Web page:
Doctors have welcomed a plan to impose health and competence checks on clinicians over the age of 70 to assure patient safety, despite reservations that it might be open to challenge on discrimination grounds.
The new regime, to be developed over the next 12 months, includes peer review of practitioners with multiple substantiated notifications against them and stronger requirements for continuing professional development.
But the reforms, announced by the Medical Board of Australia, are a step back from the prospect of a UK-style revalidation scheme that drew protests across the profession last year.
“We think this proposal gets it right,” AMA President Dr Michael Gannon told The Medical Republic.
“It’s roughly in line with the CPD requirements many specialties already have from their colleges, but more importantly it tidies up those areas where doctors don’t necessarily belong to a specific college and are not necessarily meeting (their) CPD requirements.”
Dr Gannon expressed relief that the expert group advising the MBA had spurned the British revalidation model, which he said consumed doctors’ time “without a scrap of evidence that it protects patients”.
“When we look at these issues we should not look narrowly at what doctors might think of as an impost,” he said.
“We have to think about the impost on the care of patients. If doctors are spending hours on studying for exams again or onerous requirement for professional development, that not only takes doctors away from patients but it adds to the cost of healthcare.”
He acknowledged that some doctors might bristle at the planned requirement to undergo a health check on reaching 70 and every three years thereafter.
“Though I can imagine some of our membership will be uncomfortable with the concept, we don’t think it is unreasonable. This is certainly a model we can work with and tinker around the edges.”
Presidents of medical colleges were presented with a 105-page report outlining the new measures at a meeting on Tuesday.
RACGP President Dr Bastian Seidel said the report vindicated the RACGP’s move this year to adopt the controversial CPD program known as Planned Learning and Need (PLAN).
“The implementation of PLAN was not an easy decision, but in hindsight, was the right decision,” Dr Seidel said.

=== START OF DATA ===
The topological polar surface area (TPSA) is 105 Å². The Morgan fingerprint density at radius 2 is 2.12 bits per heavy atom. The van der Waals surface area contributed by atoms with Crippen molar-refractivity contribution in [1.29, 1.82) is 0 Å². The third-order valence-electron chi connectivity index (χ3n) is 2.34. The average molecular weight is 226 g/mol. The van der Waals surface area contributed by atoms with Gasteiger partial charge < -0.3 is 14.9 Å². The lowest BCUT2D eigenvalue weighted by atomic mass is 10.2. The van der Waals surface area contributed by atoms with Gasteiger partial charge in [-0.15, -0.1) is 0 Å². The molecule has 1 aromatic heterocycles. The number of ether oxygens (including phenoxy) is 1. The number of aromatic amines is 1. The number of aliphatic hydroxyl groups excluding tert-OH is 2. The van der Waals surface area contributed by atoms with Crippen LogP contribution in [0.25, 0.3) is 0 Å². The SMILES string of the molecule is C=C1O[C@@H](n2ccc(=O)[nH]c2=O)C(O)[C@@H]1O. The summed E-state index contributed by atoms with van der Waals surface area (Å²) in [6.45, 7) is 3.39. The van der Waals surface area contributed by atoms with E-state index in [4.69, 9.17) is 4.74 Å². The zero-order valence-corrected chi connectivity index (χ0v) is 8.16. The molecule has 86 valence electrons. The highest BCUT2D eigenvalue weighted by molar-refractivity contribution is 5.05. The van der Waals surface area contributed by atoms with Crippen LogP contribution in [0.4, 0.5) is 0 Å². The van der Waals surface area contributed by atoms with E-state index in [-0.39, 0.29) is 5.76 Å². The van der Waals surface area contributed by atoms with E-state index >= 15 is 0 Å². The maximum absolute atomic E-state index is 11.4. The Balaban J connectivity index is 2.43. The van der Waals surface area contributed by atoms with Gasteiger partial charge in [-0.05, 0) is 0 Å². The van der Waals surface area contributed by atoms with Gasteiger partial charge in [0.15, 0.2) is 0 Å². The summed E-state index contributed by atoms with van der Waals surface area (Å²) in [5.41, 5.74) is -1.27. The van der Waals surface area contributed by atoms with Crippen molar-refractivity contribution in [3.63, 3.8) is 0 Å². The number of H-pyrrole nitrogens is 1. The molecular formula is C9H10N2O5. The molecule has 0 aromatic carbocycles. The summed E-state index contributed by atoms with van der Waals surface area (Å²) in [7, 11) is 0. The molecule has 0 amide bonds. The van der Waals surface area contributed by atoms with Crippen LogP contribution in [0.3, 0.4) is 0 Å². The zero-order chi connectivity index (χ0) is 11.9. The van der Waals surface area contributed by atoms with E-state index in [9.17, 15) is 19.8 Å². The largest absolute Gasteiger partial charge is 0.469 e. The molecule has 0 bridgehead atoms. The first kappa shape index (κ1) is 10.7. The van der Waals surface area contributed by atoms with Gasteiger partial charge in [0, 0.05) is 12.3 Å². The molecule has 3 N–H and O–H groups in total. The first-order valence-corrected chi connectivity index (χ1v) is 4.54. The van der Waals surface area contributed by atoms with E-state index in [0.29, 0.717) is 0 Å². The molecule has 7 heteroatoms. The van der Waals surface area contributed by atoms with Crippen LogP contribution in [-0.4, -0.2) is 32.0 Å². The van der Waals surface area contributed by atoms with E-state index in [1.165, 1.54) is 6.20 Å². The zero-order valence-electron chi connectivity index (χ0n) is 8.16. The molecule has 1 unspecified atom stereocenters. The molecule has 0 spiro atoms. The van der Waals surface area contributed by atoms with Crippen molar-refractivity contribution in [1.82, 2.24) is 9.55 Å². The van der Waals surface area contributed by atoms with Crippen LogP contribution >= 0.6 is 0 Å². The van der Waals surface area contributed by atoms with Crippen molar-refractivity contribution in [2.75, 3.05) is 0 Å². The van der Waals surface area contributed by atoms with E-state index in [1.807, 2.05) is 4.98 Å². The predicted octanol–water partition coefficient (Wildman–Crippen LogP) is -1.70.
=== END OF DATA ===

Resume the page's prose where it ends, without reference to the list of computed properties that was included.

“The MBA’s new framework does not go beyond the continuous professional development program currently followed by RACGP members.”
But Dr Seidel said the MBA’s plans for compulsory health checks required further explanation.
“The RACGP will continue to advocate strongly against any discriminatory profiling of GPs,” he said.
“Our members dedicate their lives to general practice and the Australian community and do not deserve to be subjected to any form of discriminatory screening.”
ACRRM President Dr Ruth Stewart said the college presidents generally agreed the proposals were “responsible” and in the interests of patients.
“I’m pleased at where the report has settled. I think if we do this right, we have an opportunity for doctors to assure themselves and their communities that they are practising safe and quality medicine,” she said.
Dr Stewart likened the compulsory health check requirement to older people being cleared by their doctors as competent to drive.
“One of the details we have to get absolutely right is to ensure that our practitioners who are 70 and older feel supported by their colleges rather than feel singled out and criticised,” she added.
MBA chair Dr Joanna Flynn and advisory group head Dr Liz Farmer had given assurances that there was a strong evidence base for a competence review at 70.
But there was as yet no validated tool to judge a doctor’s competence to practice, Dr Stewart noted.
ACRRM’s CPD already met the requirements outlined in the MBA report.
Dr Adam Coltzau, president of the Rural Doctors Association of Australia, said a proposed rule for closer scrutiny of doctors practising in isolation from their peers could be a burden on rural and remote practitioners.
He also said the aged-based health and competence checks needed to be backed up with evidence.
“The argument is going to be interesting,” he said. “If there is substantial evidence that practitioners over a certain age pose a threat, show us the evidence. It would be easier to accept.”
The MBA will commission clinical advice on a practical and effective health check for doctors aged 70 and over in the coming year.
In the first phase of the project, the board intends to seek access Medicare data for use in checking performance and outcomes, and will launch a pilot of “formal peer reviews” of doctors with a number of substantiated notifications.
It will also ask medical deans and employers to watch for early signs of poor professional behaviour in medical students and trainees.